By PlanetLaundry staff | Dec 19, 2011
Stepbrothers Calvin Kline and Alex Blust want to take the internet to the people – one laundromat at a time.
According to a recent article by Val Prevish at Cincinnati.com, the two have launched Everybodys Internet, a Cincinnati-based internet café concept created to place computers within self-service laundries and other public places where people find themselves with time on their hands.
“More people are having trouble affording computers in this economy,” said Kline, whose new venture currently features nearly 400 computers active in 170 locations in eight states. “We saw a very strong need for this concept.”
Users can purchase cards from a vending machine that allow access in 30- or 90-minute increments, costing $1 or $2 respectively.
“We wanted to make this affordable,” said Blust, who hatched the idea while working as a hotel manager. “We wanted it to be a community resource. Employees frequently asked to use the hotel computers because they did not have their own.
“The laundromat idea came to us because we figured if people didn’t have a washing machine, it was likely they didn’t have a computer. They also have a lot of time to sit and wait and use the internet.”
Although Blust came up with the concept in early 2008, Kline runs the business’ day-to-day operations.
To enable their expansion, Kline is now in the process of hiring a network of distributors across the country for what he envisions as 110 markets based in major metropolitan areas with a goal of 45,000 active computers in the next five years.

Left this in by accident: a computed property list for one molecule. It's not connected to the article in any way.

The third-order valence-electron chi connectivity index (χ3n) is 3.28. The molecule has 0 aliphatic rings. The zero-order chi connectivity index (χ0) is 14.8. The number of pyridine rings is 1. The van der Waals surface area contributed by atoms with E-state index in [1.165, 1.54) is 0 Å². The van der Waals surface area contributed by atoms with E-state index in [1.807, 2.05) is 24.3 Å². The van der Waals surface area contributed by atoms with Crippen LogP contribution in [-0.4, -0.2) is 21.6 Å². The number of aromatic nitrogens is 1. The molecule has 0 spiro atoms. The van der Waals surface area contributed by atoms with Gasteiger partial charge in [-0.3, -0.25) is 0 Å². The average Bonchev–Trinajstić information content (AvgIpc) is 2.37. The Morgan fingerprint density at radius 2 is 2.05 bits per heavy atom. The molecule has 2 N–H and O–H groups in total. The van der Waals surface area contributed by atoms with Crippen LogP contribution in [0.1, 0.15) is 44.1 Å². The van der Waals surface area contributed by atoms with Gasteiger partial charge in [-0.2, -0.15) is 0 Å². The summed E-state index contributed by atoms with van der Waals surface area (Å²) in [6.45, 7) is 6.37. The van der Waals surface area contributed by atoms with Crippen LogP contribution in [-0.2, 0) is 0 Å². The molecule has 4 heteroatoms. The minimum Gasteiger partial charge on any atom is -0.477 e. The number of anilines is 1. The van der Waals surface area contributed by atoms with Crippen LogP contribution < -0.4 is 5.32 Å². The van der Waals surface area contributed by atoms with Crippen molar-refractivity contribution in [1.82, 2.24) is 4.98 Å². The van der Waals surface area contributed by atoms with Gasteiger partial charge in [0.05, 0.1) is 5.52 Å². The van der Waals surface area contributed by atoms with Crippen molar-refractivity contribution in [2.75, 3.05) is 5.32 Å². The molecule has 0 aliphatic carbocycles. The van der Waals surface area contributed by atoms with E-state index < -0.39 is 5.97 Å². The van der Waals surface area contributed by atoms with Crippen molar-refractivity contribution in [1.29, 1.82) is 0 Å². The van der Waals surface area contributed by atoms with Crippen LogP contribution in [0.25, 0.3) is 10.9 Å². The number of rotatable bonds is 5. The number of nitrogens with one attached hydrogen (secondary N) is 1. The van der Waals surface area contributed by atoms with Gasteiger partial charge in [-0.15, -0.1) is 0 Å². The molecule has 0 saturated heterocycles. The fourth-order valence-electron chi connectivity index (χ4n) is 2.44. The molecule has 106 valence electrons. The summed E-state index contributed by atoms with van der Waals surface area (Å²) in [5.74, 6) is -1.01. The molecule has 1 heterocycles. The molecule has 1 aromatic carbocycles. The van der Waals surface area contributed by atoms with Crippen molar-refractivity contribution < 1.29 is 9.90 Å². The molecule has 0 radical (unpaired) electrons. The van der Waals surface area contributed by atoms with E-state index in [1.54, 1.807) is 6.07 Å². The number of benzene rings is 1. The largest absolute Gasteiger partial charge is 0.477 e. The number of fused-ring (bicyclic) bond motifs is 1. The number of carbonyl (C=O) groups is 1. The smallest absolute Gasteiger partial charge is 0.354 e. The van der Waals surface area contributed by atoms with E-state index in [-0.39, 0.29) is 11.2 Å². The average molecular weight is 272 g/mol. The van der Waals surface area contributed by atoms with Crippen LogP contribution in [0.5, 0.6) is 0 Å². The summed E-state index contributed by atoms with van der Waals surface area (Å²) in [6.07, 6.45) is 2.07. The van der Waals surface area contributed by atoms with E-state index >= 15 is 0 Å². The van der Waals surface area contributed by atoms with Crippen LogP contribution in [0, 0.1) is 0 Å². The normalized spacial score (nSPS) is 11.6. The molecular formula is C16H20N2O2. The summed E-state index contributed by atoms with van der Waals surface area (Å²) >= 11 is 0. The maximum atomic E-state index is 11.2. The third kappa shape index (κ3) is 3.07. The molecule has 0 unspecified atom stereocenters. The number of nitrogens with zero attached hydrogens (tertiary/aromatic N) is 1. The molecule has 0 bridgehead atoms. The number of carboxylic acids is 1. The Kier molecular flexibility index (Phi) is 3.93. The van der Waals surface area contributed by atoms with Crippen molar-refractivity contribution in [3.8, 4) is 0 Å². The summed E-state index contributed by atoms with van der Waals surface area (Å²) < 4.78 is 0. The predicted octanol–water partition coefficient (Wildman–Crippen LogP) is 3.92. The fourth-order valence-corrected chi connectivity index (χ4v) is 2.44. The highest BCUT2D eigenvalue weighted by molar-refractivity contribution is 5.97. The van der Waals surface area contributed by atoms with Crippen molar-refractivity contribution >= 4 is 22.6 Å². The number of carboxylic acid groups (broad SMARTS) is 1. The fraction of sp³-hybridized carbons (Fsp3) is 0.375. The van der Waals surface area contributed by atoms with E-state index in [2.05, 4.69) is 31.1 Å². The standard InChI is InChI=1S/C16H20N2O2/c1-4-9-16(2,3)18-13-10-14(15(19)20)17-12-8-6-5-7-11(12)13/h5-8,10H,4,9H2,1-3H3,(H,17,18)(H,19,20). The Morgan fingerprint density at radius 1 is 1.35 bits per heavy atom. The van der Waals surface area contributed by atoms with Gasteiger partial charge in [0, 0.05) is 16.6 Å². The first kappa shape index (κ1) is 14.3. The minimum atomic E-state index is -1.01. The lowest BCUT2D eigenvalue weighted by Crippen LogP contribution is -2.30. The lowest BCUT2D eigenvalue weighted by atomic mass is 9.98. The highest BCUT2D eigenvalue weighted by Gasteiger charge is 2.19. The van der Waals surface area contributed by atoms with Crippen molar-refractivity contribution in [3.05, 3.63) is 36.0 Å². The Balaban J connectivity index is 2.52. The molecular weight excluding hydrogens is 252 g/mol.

Distributors who pay “approximately $15,000” to Everybodys Internet are supplied with all of the computer equipment needed, including repairs and replacements. The laundry owner is required to provide an internet connection.
Half of the revenue from the computers goes to the laundry owner, while Everybodys Internet and the distributor split the other half, according to Kline.
Dan Wente co-owns five self-service laundries in the Cincinnati area, and his stores were the first to include computers from Everybodys Internet.
“This is really something to keep our customers coming back,” Wente explained. “I’ve always had TV and video games for customers, but this seemed like a good extension. For less than the cost of a video game or a movie, they can get 90 minutes of entertainment or information.”
About a dozen computers in three of Wente’s Super Laundry locations generate roughly 500 to 600 hours of use per month and a total of approximately $1,000 in monthly revenue, he said.
Wente added that he’s heard some of his customers say the store’s computers are more convenient than other public-access internet locations such as the library.
“One guy even came in and worked all night to get some certification done for his job,” Wente recalled. “Since we are open 24 hours a day, there is no limit to the time they can get on the computers.”